The most obvious influence of colonialism on Victorian literature is evident in the colonial novels of writers like H. Rider Haggard, Rudyard Kipling, and Joseph Conrad. These novels, which include works like Haggard's She (1889) and Kipling's Kim (1901), are usually set in the distant lands that Britain colonized and attempt to expose the insular domestic public to the exotic strangeness of their country's colonial possessions. The reality of colonialism enters these texts as the necessary background that makes possible their narratives of adventure and romance. The linking of colonialism with the genre of the romantic adventure story is also evident in the abundant children's fiction of the time, which includes works by Robert Louis Stevenson and R. M. Ballantyne. While using Britain's colonial enterprise as the setting of their narratives, such novels also participate in the construction and propagation of colonial ideology by providing an implicit justification for British imperialism. Colonialism, therefore, appears in these colonial novels not only as the literal backdrop for their narrative action, but also as the ideological framework that provides the raison d'être of the action.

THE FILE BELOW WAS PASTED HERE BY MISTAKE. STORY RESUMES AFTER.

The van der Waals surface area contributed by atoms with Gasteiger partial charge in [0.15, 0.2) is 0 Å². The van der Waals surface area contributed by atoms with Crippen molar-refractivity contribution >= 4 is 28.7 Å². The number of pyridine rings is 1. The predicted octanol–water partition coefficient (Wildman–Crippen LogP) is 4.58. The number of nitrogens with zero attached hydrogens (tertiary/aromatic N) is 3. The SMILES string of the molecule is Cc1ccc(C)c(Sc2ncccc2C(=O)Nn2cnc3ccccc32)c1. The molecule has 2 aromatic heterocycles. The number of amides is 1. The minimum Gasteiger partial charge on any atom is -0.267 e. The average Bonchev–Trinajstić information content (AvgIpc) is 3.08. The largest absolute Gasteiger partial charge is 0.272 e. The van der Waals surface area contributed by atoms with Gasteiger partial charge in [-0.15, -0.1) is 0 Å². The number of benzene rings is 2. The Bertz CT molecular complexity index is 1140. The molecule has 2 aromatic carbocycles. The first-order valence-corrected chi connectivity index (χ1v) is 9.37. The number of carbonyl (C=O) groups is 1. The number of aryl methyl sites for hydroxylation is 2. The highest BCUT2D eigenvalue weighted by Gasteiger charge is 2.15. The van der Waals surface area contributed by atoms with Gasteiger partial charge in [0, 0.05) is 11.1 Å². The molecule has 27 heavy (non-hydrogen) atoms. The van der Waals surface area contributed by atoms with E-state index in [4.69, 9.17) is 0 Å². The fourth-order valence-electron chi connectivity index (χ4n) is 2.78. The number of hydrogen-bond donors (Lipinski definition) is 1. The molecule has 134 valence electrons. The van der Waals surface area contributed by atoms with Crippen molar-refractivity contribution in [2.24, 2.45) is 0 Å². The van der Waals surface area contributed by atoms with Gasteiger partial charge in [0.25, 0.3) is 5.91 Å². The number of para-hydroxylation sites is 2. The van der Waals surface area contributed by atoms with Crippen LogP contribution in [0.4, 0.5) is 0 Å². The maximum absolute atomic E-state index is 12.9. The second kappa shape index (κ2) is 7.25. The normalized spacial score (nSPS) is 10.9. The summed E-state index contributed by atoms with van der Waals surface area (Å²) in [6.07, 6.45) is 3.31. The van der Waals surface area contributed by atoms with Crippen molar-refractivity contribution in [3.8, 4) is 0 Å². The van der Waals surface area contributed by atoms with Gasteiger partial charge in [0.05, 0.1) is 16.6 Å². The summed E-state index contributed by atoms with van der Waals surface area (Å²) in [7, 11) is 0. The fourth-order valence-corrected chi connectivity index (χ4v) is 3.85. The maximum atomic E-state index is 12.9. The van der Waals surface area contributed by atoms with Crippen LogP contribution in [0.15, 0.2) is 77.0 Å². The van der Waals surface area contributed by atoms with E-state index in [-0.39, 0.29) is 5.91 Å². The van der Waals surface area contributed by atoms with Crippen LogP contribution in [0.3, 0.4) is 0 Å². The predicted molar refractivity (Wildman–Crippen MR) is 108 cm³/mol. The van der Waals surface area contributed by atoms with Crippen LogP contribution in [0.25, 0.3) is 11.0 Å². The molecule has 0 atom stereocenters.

The impact of colonialism, however, is not restricted to the so-called colonial novels. The nineteenth century's dominant genre of domestic fiction is also implicitly informed by colonial ideology. Though the novels of writers like Jane Austen, Charlotte Brönte, Charles Dickens, and George Eliot focus on domestic British society, Britain's overseas possessions frequently play an important role in the action. Thus, Sir Thomas Bertram's estate in Mansfield Park is maintained by his possessions in Antigua while David Copperfield's Mr. Micawber achieves success in Australia and St. John Rivers in Jane Eyre leaves for India to fulfill his missionary aspirations. Colonialism thus provides an expanded canvas even to the domestic novels, which reveal the inextricable involvement of domestic British society in the colonial enterprise. At the same time, the implicit presence in these novels of ideas such as the savage nature of natives and the white man's burden of bringing civilization to them also involves these texts in the dissemination of racial and colonial ideologies that provided the conceptual framework for colonialism.